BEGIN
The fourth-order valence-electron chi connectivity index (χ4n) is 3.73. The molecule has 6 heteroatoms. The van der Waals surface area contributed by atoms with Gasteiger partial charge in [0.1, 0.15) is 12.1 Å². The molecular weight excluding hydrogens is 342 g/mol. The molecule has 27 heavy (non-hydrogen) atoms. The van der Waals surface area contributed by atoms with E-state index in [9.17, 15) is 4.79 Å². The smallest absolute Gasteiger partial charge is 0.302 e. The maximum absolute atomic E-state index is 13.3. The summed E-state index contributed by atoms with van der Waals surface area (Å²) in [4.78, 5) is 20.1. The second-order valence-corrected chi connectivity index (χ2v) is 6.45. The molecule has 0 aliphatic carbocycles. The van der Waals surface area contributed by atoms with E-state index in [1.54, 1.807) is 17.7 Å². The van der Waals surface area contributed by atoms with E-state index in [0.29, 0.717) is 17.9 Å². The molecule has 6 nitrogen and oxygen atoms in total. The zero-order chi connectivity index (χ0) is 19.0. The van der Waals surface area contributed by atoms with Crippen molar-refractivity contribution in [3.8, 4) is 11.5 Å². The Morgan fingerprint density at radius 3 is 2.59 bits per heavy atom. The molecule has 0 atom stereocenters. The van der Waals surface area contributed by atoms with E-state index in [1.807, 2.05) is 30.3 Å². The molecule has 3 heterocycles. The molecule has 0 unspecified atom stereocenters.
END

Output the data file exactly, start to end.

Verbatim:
The fourth-order valence-electron chi connectivity index (χ4n) is 3.73. The molecule has 6 heteroatoms. The van der Waals surface area contributed by atoms with Gasteiger partial charge in [0.1, 0.15) is 12.1 Å². The molecular weight excluding hydrogens is 342 g/mol. The molecule has 27 heavy (non-hydrogen) atoms. The van der Waals surface area contributed by atoms with E-state index in [9.17, 15) is 4.79 Å². The smallest absolute Gasteiger partial charge is 0.302 e. The maximum absolute atomic E-state index is 13.3. The summed E-state index contributed by atoms with van der Waals surface area (Å²) in [4.78, 5) is 20.1. The second-order valence-corrected chi connectivity index (χ2v) is 6.45. The molecule has 0 aliphatic carbocycles. The van der Waals surface area contributed by atoms with E-state index in [1.54, 1.807) is 17.7 Å². The van der Waals surface area contributed by atoms with E-state index in [0.29, 0.717) is 17.9 Å². The molecule has 6 nitrogen and oxygen atoms in total. The zero-order chi connectivity index (χ0) is 19.0. The van der Waals surface area contributed by atoms with Crippen molar-refractivity contribution in [3.8, 4) is 11.5 Å². The Morgan fingerprint density at radius 3 is 2.59 bits per heavy atom. The molecule has 0 atom stereocenters. The van der Waals surface area contributed by atoms with E-state index in [1.807, 2.05) is 30.3 Å². The molecule has 3 heterocycles. The molecule has 0 unspecified atom stereocenters.